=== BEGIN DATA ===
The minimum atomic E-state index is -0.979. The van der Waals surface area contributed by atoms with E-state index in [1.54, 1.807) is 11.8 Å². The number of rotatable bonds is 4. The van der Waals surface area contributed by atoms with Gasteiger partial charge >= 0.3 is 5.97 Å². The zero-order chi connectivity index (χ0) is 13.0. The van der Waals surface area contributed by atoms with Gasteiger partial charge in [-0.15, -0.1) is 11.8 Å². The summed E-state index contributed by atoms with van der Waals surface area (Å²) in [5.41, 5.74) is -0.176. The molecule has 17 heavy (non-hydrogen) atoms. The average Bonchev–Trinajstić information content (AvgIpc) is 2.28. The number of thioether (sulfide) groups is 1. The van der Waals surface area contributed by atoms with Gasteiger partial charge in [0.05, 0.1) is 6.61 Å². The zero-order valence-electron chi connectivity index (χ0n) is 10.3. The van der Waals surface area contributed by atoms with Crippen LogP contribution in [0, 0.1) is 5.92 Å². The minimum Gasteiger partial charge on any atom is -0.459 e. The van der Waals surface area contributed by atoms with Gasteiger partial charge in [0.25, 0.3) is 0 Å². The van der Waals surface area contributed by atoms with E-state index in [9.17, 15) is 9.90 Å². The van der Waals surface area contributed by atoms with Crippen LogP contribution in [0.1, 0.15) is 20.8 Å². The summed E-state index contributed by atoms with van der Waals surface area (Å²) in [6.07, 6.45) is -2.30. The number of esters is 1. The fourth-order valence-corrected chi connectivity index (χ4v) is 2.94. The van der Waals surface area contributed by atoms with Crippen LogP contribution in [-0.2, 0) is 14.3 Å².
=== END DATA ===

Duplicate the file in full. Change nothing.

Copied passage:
The minimum atomic E-state index is -0.979. The van der Waals surface area contributed by atoms with E-state index in [1.54, 1.807) is 11.8 Å². The number of rotatable bonds is 4. The van der Waals surface area contributed by atoms with Gasteiger partial charge >= 0.3 is 5.97 Å². The zero-order chi connectivity index (χ0) is 13.0. The van der Waals surface area contributed by atoms with Gasteiger partial charge in [-0.15, -0.1) is 11.8 Å². The summed E-state index contributed by atoms with van der Waals surface area (Å²) in [5.41, 5.74) is -0.176. The molecule has 17 heavy (non-hydrogen) atoms. The average Bonchev–Trinajstić information content (AvgIpc) is 2.28. The number of thioether (sulfide) groups is 1. The van der Waals surface area contributed by atoms with Gasteiger partial charge in [0.05, 0.1) is 6.61 Å². The zero-order valence-electron chi connectivity index (χ0n) is 10.3. The van der Waals surface area contributed by atoms with Crippen LogP contribution in [0, 0.1) is 5.92 Å². The minimum Gasteiger partial charge on any atom is -0.459 e. The van der Waals surface area contributed by atoms with Gasteiger partial charge in [0.25, 0.3) is 0 Å². The van der Waals surface area contributed by atoms with E-state index in [9.17, 15) is 9.90 Å². The van der Waals surface area contributed by atoms with Crippen LogP contribution in [0.1, 0.15) is 20.8 Å². The summed E-state index contributed by atoms with van der Waals surface area (Å²) in [6.07, 6.45) is -2.30. The number of esters is 1. The fourth-order valence-corrected chi connectivity index (χ4v) is 2.94. The van der Waals surface area contributed by atoms with Crippen LogP contribution in [-0.2, 0) is 14.3 Å².